"It made so much sense to me," he recalled. "Every time I heard that someone was replacing a furnace, I'd write them a letter telling them about ground source heat pump heating and cooling, but nobody ever responded. I thought maybe I was doing something wrong."

It was while Mac was a member of the Oak Park Energy Advisory Commission that his persistence paid off. He proposed that in order to get a permit for a large building, the developer should have to include geothermal in the construction. He argued that not requiring ground source heat pumps was, in effect, a permit to pollute. When the lawyer replied that they could not do that sort of thing, the commissioners came up with a creative response.

The ordinance they wrote requires an energy analysis comparing the cost of heating and cooling using a geothermal system with the cost of a conventional system and predicting the operating and maintenance cost, energy consumption, and production of atmospheric carbon dioxide. 

"The thinking," Mac recalled, "was that anybody who would do the analysis honestly would have to come to the conclusion that they would have to use a ground source heat pump. Why would you not?"

The new Walgreens at the corner of Grove Avenue and Madison Street was the first business to install ground source heat pumps because of the new ordinance, and the second was the Grove Apartments across the street in the old Comcast Building. 

"I was really pleased with that," said Mac, "and as far as I know we're the only village in the country with that kind of ordinance."

Mac's persistence in advocating for a greener world is an example of how the Robinets operate. They tend to be quiet people who would rather walk the walk than talk the talk, and they have a long history of acting on what they believe. Being green for them is a lot easier than being black when they were growing up in the 1930s and then when they moved to Oak Park in 1965. 

Harriette, who was born and raised in Washington D.C., remembers how her parents reacted to a lynching in nearby Arlington, Va. "They had taken a photograph of it," she recalled, "and they were discussing it in our living room. There were fires and the body hanging and white people around it. As soon as my mother saw that I was in the room and seeing the picture, she screamed at me, 'Get out of here, get out of here and don't come back!' so I ran away from the room where adults were whispering."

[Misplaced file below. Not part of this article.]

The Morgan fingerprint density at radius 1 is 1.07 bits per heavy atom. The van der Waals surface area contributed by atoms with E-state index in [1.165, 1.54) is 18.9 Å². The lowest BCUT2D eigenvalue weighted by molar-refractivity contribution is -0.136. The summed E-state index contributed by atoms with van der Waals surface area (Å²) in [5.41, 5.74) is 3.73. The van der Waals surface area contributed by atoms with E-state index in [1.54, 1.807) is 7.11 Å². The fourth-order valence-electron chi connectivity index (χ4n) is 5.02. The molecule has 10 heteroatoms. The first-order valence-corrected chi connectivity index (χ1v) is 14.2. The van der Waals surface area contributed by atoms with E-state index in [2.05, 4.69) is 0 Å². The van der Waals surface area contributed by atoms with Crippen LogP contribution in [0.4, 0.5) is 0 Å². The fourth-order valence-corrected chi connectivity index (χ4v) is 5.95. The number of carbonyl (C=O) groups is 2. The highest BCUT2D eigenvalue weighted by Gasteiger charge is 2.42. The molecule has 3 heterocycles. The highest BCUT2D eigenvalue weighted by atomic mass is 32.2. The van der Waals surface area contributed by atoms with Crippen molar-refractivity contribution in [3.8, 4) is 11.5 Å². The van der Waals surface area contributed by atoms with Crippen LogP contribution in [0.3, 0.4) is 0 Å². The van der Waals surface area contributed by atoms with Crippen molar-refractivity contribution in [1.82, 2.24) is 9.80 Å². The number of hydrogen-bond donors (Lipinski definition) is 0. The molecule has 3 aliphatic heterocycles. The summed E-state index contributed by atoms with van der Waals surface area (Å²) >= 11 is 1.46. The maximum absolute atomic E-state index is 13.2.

Mac, who grew up in a little town in Louisiana, said that every time his family left the house, his parents would tell him and his brother, "Don't cause trouble." At the time, he didn't understand their fear because "they did a lot to shield us." Later, as an adult, he came to understand how vulnerable they were. "I became aware that they were afraid," he said. "We had a car, but at any point they could say, 'We're going to call that loan on your car.' My dad worked in the sugar mill constantly. He was afraid to say no when they called him in to work overtime."

When the Robinets moved to their present home on Elmwood in 1965, few black folk lived in town and for some residents, that was the way they wanted to keep it. Although many of their neighbors welcomed the couple, Mac and Harriette received some hate mail. Harriette remembers helping organize marches for open housing in her living room with the Citizens Committee for Human Rights.

"We believed in caring for people," said Harriette.

According to the village of Oak Park going back to 2001, 10 homes in Oak Park have installed solar to date. That number is sure to rise.

Reader Comments

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Theresa  

Posted: March 10th, 2014 11:42 AM

Fantastic article, thank you Robinet Family for sharing this information! Two things come to mind, 1) I need to do this, and 2) how can we see more of our public buildings install solar panels? For example, OPRF has an enormous rooftop that could hold many solar panels. Also, should OPRF retrofit hvac systems an anlysis including geothermal would seem to make sense.